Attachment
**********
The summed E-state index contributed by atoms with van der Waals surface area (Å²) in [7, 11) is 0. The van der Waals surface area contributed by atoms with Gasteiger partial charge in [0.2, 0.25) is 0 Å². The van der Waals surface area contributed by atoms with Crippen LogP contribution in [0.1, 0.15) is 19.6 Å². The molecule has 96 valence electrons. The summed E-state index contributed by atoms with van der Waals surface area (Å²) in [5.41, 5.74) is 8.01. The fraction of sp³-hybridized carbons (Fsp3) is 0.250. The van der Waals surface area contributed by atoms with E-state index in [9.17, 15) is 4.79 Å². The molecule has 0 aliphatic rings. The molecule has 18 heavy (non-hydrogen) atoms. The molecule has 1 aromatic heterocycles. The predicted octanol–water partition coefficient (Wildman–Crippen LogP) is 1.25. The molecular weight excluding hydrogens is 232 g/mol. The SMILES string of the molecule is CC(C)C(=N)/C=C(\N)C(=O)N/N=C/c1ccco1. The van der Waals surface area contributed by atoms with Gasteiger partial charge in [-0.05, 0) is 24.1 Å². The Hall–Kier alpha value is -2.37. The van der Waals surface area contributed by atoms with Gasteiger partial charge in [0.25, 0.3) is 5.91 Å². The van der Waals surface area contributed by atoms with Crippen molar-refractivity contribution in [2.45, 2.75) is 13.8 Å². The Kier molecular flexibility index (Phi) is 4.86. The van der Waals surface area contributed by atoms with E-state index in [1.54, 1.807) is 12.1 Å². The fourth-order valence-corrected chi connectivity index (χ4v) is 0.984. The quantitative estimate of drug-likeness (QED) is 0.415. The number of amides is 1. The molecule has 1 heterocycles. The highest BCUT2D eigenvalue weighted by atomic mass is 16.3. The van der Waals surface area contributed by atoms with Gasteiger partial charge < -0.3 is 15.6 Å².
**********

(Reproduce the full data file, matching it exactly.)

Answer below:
The summed E-state index contributed by atoms with van der Waals surface area (Å²) in [7, 11) is 0. The van der Waals surface area contributed by atoms with Gasteiger partial charge in [0.2, 0.25) is 0 Å². The van der Waals surface area contributed by atoms with Crippen LogP contribution in [0.1, 0.15) is 19.6 Å². The molecule has 96 valence electrons. The summed E-state index contributed by atoms with van der Waals surface area (Å²) in [5.41, 5.74) is 8.01. The fraction of sp³-hybridized carbons (Fsp3) is 0.250. The van der Waals surface area contributed by atoms with E-state index in [9.17, 15) is 4.79 Å². The molecule has 0 aliphatic rings. The molecule has 18 heavy (non-hydrogen) atoms. The molecule has 1 aromatic heterocycles. The predicted octanol–water partition coefficient (Wildman–Crippen LogP) is 1.25. The molecular weight excluding hydrogens is 232 g/mol. The SMILES string of the molecule is CC(C)C(=N)/C=C(\N)C(=O)N/N=C/c1ccco1. The van der Waals surface area contributed by atoms with Gasteiger partial charge in [-0.05, 0) is 24.1 Å². The Hall–Kier alpha value is -2.37. The van der Waals surface area contributed by atoms with Gasteiger partial charge in [0.25, 0.3) is 5.91 Å². The van der Waals surface area contributed by atoms with Crippen molar-refractivity contribution in [2.45, 2.75) is 13.8 Å². The Kier molecular flexibility index (Phi) is 4.86. The van der Waals surface area contributed by atoms with E-state index in [1.54, 1.807) is 12.1 Å². The fourth-order valence-corrected chi connectivity index (χ4v) is 0.984. The quantitative estimate of drug-likeness (QED) is 0.415. The number of amides is 1. The molecule has 1 heterocycles. The highest BCUT2D eigenvalue weighted by atomic mass is 16.3. The van der Waals surface area contributed by atoms with Gasteiger partial charge < -0.3 is 15.6 Å².